The tissue nanotransfection device, developed at the Indiana University School of Medicine and reported in Nature Protocols, brings the device a step closer to be used for medical treatment.
The non-invasive nanochip device can reprogram tissue function by applying an electric spark to deliver specific genes in a fraction of a second. In laboratory studies, the device converted skin tissue into blood vessels to repair an injured leg. The technology is currently being used to reprogram tissue for different kinds of therapies, such as repairing brain damage caused by stroke or preventing and reversing nerve damage caused by diabetes.
"This report on how to exactly produce these tissue nanotransfection chips will enable other researchers to participate in this new development in regenerative medicine," said lead author Chandan Sen, director of the Indiana Center for Regenerative Medicine and Engineering, associate vice president for research and Distinguished Professor at the IU School of Medicine.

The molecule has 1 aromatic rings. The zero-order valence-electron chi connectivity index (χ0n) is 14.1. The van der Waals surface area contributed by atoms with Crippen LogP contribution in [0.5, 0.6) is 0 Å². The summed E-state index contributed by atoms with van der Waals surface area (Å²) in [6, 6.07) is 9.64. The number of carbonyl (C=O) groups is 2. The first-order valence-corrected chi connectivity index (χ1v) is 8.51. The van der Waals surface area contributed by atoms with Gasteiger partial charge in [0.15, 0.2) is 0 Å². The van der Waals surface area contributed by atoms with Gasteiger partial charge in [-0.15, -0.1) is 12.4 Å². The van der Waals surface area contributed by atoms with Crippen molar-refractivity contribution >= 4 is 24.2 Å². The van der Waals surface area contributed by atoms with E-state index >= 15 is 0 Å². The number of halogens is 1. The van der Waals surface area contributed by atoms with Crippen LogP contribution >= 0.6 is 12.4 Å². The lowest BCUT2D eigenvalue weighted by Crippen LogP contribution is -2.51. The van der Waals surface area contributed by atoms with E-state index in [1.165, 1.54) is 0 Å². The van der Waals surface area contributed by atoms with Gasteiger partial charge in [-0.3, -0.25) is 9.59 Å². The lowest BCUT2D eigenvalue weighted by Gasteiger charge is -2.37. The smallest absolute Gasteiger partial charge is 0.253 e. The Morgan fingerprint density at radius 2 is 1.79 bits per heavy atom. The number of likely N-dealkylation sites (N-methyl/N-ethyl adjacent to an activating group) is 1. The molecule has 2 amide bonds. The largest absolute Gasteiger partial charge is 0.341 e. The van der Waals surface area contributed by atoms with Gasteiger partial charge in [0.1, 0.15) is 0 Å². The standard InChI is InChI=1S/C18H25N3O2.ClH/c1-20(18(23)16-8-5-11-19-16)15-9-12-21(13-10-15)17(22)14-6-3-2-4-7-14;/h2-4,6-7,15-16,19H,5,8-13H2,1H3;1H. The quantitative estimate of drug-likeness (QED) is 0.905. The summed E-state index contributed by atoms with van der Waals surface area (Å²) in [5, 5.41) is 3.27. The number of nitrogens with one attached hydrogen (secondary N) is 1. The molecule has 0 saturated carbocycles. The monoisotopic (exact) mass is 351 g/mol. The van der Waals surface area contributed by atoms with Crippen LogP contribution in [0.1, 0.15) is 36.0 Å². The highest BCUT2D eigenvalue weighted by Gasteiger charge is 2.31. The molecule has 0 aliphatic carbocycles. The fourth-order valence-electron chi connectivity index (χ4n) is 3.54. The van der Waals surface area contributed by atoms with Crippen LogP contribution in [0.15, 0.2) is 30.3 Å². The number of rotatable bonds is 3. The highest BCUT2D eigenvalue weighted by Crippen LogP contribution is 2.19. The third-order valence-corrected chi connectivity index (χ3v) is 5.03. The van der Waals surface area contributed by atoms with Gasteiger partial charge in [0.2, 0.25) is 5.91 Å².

"This small silicon chip enables nanotechnology that can change the function of living body parts," he said in a statement. "For example, if someone's blood vessels were damaged because of a traffic accident and they need blood supply, we can't rely on the pre-existing blood vessel anymore because that is crushed, but we can convert the skin tissue into blood vessels and rescue the limb at risk."
In the Nature Protocols report, researchers published engineering details about how the chip is manufactured.
Sen said this manufacturing information will lead to further development of the chip in hopes that it will someday be used clinically in many settings around the world.
"This is about the engineering and manufacturing of the chip," he said. "The chip's nanofabrication process typically takes five to six days and, with the help of this report, can be achieved by anyone skilled in the art."
Sen said he hopes to seek US FDA approval for the chip within a year.